Reviews: Tomorrowland

Anvilicious: the movie

Well, this movie has a message, and if you can't tell what the message is 3 minutes in, you probably couldn't tell if someone whacked you across the face with it printed on a halibut.

With that said, the visuals are great. But they don't add much. Everything important is told via infodump from a character monologue. Then you have an action/chase sequence that looks neat. Then you get another character rant/infodump. Then some more visuals. Then more monologue and infodump.

That's basically how the movie works. Nothing flows. You get something fun to look at, then you have to hear people drone on and on about something you already figured out in the first 3 minutes so you know what the moral of the story already is and will they just get to the point already?

If it had any subtlety, it could have been a better movie. Or if the main character didn't alternate back and forth between an engineering genius and a screaming idiot. Overall, a waste of a perfectly decent concept and idea.


Honestly, I thought this movie was weak and disappointed me after I saw a preview of this in Disneyland last May. That preview turned out to be the best scene in the film, since they switched genres and plot points for the wrong reasons. You didn't really care for the characters who died.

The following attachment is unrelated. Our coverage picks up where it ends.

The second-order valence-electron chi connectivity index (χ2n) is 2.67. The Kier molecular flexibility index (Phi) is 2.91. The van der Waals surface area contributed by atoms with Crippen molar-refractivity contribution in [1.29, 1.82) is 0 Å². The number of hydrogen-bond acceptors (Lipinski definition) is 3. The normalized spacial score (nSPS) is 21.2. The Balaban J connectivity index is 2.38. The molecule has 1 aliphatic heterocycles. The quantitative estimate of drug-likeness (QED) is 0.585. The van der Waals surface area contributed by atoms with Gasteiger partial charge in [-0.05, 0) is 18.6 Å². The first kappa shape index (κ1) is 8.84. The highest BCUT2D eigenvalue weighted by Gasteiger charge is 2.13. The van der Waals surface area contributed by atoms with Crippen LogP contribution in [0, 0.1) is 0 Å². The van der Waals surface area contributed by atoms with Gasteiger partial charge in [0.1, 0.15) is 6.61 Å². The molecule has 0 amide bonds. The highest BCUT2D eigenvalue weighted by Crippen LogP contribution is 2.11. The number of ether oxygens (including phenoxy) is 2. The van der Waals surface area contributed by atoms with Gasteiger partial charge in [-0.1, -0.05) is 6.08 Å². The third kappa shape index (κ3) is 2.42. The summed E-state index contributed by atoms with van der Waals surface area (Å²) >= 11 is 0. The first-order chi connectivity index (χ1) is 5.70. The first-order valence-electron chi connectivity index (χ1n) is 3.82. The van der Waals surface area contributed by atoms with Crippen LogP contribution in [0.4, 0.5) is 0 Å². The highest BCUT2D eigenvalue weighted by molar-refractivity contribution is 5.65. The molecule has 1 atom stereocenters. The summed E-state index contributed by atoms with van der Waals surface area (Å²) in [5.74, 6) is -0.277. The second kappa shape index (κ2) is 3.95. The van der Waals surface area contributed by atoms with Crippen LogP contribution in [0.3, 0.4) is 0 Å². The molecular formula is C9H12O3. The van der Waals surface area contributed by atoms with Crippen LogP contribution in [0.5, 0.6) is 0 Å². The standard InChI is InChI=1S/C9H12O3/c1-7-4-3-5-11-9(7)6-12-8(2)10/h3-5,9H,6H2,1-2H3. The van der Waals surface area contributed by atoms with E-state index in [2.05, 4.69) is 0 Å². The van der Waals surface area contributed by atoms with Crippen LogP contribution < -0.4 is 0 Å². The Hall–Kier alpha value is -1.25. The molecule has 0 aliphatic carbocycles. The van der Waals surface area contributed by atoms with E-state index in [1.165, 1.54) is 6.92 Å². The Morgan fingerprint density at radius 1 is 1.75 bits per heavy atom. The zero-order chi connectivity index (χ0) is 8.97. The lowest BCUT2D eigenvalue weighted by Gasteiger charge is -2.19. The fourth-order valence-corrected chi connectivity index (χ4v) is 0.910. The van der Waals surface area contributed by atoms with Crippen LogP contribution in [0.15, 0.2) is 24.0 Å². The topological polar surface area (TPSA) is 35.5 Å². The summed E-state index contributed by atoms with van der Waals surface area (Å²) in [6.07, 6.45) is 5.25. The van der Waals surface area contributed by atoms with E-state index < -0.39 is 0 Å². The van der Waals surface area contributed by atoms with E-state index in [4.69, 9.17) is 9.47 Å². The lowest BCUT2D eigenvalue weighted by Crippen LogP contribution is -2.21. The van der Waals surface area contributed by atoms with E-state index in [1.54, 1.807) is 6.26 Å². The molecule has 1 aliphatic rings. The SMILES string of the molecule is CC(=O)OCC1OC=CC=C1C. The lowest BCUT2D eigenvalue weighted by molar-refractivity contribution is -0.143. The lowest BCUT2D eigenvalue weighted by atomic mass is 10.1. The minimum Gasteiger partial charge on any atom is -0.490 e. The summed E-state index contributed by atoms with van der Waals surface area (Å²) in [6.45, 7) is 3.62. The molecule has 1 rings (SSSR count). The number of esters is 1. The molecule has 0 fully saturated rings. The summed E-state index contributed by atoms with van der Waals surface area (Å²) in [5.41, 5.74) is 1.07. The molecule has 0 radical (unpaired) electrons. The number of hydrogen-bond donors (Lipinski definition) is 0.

This was the opportunity for Disney to take an invention and innovation-themed course, but they made Waterworld IN SPACE instead.


Tomorrowland is a very touching look at idealism vs fatalism in science fiction, particularly showing the progression from optimistic visions of the future to current predictions of dystopia in the history of science fiction, a subject I'm very familiar with.

The crux of the conflict is human beings being resigned to the consequences of the damage they cause, rather than trying to fix the problems because they're convinced success is impossible. It gets fairly meta, comparing the techno-utopian expectations of the past to modern dystopian fears, but set in a world where both are possible outcomes. Although it does overestimate the difference between past and present works of futurism, i.e. the dystopian works referenced, like 1984 and Brave New World, were made the same time as the more positive inspirations, if not earlier.

As someone with a practically all-encompassing scifi awareness, this is a very welcome bit of cinematic retrofuturistic fun. Many of the criticisms of the film describe it as heavy handed, but while it's hardly subtle, it's still touching and thoughtful. What really impresses me about it, and what I think many critics missed, is that all the problems aren't instantly gone just because the villain is beaten (a villain with a decent point, no less), a meaningful resolution to larger problems is going to take actual work, and that's the note it leaves on.